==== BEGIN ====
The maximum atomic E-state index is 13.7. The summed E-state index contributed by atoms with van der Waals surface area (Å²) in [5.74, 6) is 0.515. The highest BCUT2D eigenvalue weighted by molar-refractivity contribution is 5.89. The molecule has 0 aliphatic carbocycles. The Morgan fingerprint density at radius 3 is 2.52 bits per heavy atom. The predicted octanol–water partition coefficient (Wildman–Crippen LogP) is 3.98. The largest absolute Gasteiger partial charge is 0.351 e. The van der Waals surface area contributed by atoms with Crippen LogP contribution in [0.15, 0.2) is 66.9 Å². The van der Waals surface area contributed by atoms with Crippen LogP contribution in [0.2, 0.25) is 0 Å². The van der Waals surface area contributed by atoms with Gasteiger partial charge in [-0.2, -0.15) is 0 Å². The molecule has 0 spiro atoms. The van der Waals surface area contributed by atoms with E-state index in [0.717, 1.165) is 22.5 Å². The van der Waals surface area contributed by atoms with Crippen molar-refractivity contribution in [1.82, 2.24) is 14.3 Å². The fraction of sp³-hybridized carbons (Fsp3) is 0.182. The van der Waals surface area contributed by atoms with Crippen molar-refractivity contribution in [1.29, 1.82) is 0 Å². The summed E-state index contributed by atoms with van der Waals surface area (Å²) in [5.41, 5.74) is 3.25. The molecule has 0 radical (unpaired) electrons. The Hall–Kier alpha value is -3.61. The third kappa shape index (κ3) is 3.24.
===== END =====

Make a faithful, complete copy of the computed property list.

The maximum atomic E-state index is 13.7. The summed E-state index contributed by atoms with van der Waals surface area (Å²) in [5.74, 6) is 0.515. The highest BCUT2D eigenvalue weighted by molar-refractivity contribution is 5.89. The molecule has 0 aliphatic carbocycles. The Morgan fingerprint density at radius 3 is 2.52 bits per heavy atom. The predicted octanol–water partition coefficient (Wildman–Crippen LogP) is 3.98. The largest absolute Gasteiger partial charge is 0.351 e. The van der Waals surface area contributed by atoms with Crippen LogP contribution in [0.15, 0.2) is 66.9 Å². The van der Waals surface area contributed by atoms with Crippen LogP contribution in [0.2, 0.25) is 0 Å². The van der Waals surface area contributed by atoms with Gasteiger partial charge in [-0.2, -0.15) is 0 Å². The molecule has 0 spiro atoms. The van der Waals surface area contributed by atoms with E-state index in [0.717, 1.165) is 22.5 Å². The van der Waals surface area contributed by atoms with Crippen molar-refractivity contribution in [1.82, 2.24) is 14.3 Å². The fraction of sp³-hybridized carbons (Fsp3) is 0.182. The van der Waals surface area contributed by atoms with Crippen molar-refractivity contribution in [1.29, 1.82) is 0 Å². The summed E-state index contributed by atoms with van der Waals surface area (Å²) in [5.41, 5.74) is 3.25. The molecule has 0 radical (unpaired) electrons. The Hall–Kier alpha value is -3.61. The third kappa shape index (κ3) is 3.24.